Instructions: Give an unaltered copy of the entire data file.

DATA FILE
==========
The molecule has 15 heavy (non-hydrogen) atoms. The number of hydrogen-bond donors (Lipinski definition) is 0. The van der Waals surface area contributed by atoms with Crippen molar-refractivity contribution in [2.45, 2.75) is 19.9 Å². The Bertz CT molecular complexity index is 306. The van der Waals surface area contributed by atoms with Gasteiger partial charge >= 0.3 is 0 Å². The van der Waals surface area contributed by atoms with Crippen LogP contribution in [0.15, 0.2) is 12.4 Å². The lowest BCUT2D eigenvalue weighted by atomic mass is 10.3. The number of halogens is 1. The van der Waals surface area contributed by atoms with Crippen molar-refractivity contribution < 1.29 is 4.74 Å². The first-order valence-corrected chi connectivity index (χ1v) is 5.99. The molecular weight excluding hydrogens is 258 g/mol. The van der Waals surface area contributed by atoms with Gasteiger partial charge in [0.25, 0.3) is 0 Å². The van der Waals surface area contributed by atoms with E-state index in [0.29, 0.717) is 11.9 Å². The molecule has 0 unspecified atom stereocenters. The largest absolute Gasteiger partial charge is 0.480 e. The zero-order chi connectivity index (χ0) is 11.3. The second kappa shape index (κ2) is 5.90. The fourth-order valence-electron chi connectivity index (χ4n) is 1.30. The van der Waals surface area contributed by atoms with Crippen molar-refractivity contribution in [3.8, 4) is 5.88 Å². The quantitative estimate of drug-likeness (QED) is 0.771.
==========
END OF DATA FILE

The molecule has 15 heavy (non-hydrogen) atoms. The number of hydrogen-bond donors (Lipinski definition) is 0. The van der Waals surface area contributed by atoms with Crippen molar-refractivity contribution in [2.45, 2.75) is 19.9 Å². The Bertz CT molecular complexity index is 306. The van der Waals surface area contributed by atoms with Gasteiger partial charge >= 0.3 is 0 Å². The van der Waals surface area contributed by atoms with Crippen LogP contribution in [0.15, 0.2) is 12.4 Å². The lowest BCUT2D eigenvalue weighted by atomic mass is 10.3. The number of halogens is 1. The van der Waals surface area contributed by atoms with Crippen molar-refractivity contribution < 1.29 is 4.74 Å². The first-order valence-corrected chi connectivity index (χ1v) is 5.99. The molecular weight excluding hydrogens is 258 g/mol. The van der Waals surface area contributed by atoms with Gasteiger partial charge in [0.25, 0.3) is 0 Å². The van der Waals surface area contributed by atoms with E-state index in [0.29, 0.717) is 11.9 Å². The molecule has 0 unspecified atom stereocenters. The largest absolute Gasteiger partial charge is 0.480 e. The zero-order chi connectivity index (χ0) is 11.3. The second kappa shape index (κ2) is 5.90. The fourth-order valence-electron chi connectivity index (χ4n) is 1.30. The van der Waals surface area contributed by atoms with Crippen molar-refractivity contribution in [3.8, 4) is 5.88 Å². The quantitative estimate of drug-likeness (QED) is 0.771.